John Myatt made his name in the art world as the man responsible for the most significant art fraud of the last 100 years. A skilled painter in his own right, Myatt put his talents to nefarious use by forging 200 works of the world's most recognisable artists. These were then sold for considerable sums by both museums and auction houses, under the impression that these works were originals.

 

Myatt was arrested by Scotland Yard detectives in 1995 and handed a twelve month sentence, but due to his cooperation during the investigation and good behaviour, he was released after just four months. Nonetheless, jail time became a goldmine of opportunity for Myatt. During his four months at Brixton prison, he received more commissions than many artists could dream of. He has since enjoyed an extremely successful career as an artist creating paintings known as "genuine fakes". Myatt has made a living painting on commission, as well as exhibiting his forgeries-openly, and to great acclaim-around the world.

 

To browse original John Myatt art and prints online, please visit our John Myatt artworks page here.

 


 

 

It wasn't until 1983, at the age of 38, that John Myatt first discovered his talent for artistic mimicry. Moving from London to his native Staffordshire, Myatt's wife walked out, leaving him to care for two young children. He knew that his poorly paid job as an art teacher would not generate enough income, so started to recreate famous artworks in the hope of earning a little extra cash. But what started as a clever idea to help earn a living, soon turned into a lucrative yet turbulent career in the art market.

 

After offering "genuine fake" nineteenth and twentieth century artworks through a classified advert in the back of Private Eye magazine (price: £150), a certain "Professor John Drewe" registered his interest. Professor Drewe, who claimed to be a nuclear physicist, commissioned fourteen paintings from Myatt, which gave the artist the opportunity to support his children during that time. Three years after first realising his artful skill for an art swindle, Myatt was able to make a living from his replicas.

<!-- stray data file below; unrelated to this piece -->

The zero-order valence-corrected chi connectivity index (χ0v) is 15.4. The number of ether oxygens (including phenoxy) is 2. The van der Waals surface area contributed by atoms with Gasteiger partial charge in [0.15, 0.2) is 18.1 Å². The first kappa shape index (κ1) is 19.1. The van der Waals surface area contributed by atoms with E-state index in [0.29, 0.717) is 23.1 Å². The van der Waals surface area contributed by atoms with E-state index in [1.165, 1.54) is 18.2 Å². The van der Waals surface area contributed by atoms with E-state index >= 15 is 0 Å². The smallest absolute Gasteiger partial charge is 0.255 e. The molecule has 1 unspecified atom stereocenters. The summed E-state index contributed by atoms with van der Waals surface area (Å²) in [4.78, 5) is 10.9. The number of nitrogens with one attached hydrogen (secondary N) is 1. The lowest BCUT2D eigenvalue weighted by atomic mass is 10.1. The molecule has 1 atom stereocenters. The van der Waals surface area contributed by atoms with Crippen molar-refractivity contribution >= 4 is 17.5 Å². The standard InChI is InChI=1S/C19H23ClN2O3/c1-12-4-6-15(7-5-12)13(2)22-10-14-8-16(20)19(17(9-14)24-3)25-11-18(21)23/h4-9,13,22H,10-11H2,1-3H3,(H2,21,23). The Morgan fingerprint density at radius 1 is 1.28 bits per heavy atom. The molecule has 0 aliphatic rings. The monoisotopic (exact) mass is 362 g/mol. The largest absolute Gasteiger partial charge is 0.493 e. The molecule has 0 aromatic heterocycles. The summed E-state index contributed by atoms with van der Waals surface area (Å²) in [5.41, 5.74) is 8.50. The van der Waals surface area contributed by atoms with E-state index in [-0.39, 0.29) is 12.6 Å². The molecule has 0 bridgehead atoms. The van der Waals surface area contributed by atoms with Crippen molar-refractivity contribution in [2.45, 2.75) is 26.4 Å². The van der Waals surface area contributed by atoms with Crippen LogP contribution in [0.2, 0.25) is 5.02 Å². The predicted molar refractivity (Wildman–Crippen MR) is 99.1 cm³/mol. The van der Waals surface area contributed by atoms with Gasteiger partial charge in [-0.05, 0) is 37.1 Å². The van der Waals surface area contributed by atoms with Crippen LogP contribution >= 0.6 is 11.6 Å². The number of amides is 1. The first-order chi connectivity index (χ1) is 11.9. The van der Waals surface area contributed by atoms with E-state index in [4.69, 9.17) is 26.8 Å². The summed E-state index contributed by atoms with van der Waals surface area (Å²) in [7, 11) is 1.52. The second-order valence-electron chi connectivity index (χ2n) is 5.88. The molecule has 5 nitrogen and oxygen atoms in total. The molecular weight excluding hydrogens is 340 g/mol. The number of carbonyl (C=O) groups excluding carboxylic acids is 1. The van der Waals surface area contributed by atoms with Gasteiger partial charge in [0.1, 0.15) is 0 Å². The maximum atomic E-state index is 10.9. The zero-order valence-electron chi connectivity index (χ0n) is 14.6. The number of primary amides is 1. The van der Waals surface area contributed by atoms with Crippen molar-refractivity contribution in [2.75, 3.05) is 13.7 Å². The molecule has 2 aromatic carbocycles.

After sending Drewe a cubist painting, painted after French master Albert Gleizes, he received a phone call from the professor to say that, thinking the work was an authentic Gleizes, the work had been valued by Christie's at £25,000. Drewe asked permission to sell to the auction house, and once Myatt accepted the offer, a brown envelope stuffed with £12,500 dropped through his letterbox the following week.

 

With one fake painting, Myatt's financial uncertainty had been stabilised.

 

With the moneymaking potential of his work now clear, Myatt became further entangled in Drewe's scheme, with 200 forged works by the great masters being painted and auctioned off in the ensuing years. These included replicas of works by Matisse, Giacometti and Chagall. However, Drewe was as adept at fraud as the artist himself, conning Myatt out of the majority of their shared profits. It was Myatt's unhappiness with the shady way in which his partner was handling their finances which led him to sever his partnership with the so-called professor in 1993.

 

Two years later, an ex-partner of Drewe 'blew the whistle' leading to the arrest of Myatt by Scotland Yard detectives. Myatt assisted at every step of the way of the four year investigation, revealing the truth behind the fraud and providing the evidence to help prosecute ex-partner John Drewe. Due to his cooperation, Myatt was eventually given a lenient twelve month sentence for conspiracy to defraud. He was released just four months later on the grounds of good behaviour.

 

Myatt insisted he was done with the art world once he left Brixton prison in June 1999. However, many people involved with his trial, including the detective who arrested him and the barristers for the plaintiff, all requested that Myatt return to his easel to paint "souvenirs" of the case. It wasn't long before Myatt was back at work, creating works on commission for a select few members of the court.

 

Myatt has continued to paint, with customers stretching from the UK to Canada and the Philippines. He also helps detectives to expose fraudulent schemes and his television programme Fame in the Frame on Sky Arts has seen him paint portraits of celebrities including Frank Skinner, Paul O'Grady and Catherine Tate.